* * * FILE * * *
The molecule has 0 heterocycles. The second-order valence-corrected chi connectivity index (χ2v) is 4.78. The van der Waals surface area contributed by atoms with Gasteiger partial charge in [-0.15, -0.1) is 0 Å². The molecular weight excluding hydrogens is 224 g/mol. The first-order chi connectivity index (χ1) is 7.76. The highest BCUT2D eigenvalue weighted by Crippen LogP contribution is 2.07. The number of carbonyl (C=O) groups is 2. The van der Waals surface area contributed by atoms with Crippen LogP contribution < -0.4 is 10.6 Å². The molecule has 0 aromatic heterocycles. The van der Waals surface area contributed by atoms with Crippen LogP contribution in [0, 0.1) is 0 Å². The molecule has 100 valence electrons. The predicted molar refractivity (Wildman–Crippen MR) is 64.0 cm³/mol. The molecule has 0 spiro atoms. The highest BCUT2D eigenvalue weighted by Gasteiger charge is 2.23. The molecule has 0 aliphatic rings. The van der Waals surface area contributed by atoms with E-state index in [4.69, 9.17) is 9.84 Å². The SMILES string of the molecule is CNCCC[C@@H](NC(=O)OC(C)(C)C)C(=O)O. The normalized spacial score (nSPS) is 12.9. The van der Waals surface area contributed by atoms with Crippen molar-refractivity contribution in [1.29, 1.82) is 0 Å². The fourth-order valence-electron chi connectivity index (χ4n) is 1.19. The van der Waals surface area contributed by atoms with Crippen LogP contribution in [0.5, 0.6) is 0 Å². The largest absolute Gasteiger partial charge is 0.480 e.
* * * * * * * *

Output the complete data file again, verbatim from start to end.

The molecule has 0 heterocycles. The second-order valence-corrected chi connectivity index (χ2v) is 4.78. The van der Waals surface area contributed by atoms with Gasteiger partial charge in [-0.15, -0.1) is 0 Å². The molecular weight excluding hydrogens is 224 g/mol. The first-order chi connectivity index (χ1) is 7.76. The highest BCUT2D eigenvalue weighted by Crippen LogP contribution is 2.07. The number of carbonyl (C=O) groups is 2. The van der Waals surface area contributed by atoms with Crippen LogP contribution < -0.4 is 10.6 Å². The molecule has 0 aromatic heterocycles. The van der Waals surface area contributed by atoms with Crippen LogP contribution in [0, 0.1) is 0 Å². The molecule has 100 valence electrons. The predicted molar refractivity (Wildman–Crippen MR) is 64.0 cm³/mol. The molecule has 0 spiro atoms. The highest BCUT2D eigenvalue weighted by Gasteiger charge is 2.23. The molecule has 0 aliphatic rings. The van der Waals surface area contributed by atoms with E-state index in [4.69, 9.17) is 9.84 Å². The SMILES string of the molecule is CNCCC[C@@H](NC(=O)OC(C)(C)C)C(=O)O. The normalized spacial score (nSPS) is 12.9. The van der Waals surface area contributed by atoms with Crippen molar-refractivity contribution in [1.29, 1.82) is 0 Å². The fourth-order valence-electron chi connectivity index (χ4n) is 1.19. The van der Waals surface area contributed by atoms with Crippen LogP contribution in [0.5, 0.6) is 0 Å². The largest absolute Gasteiger partial charge is 0.480 e.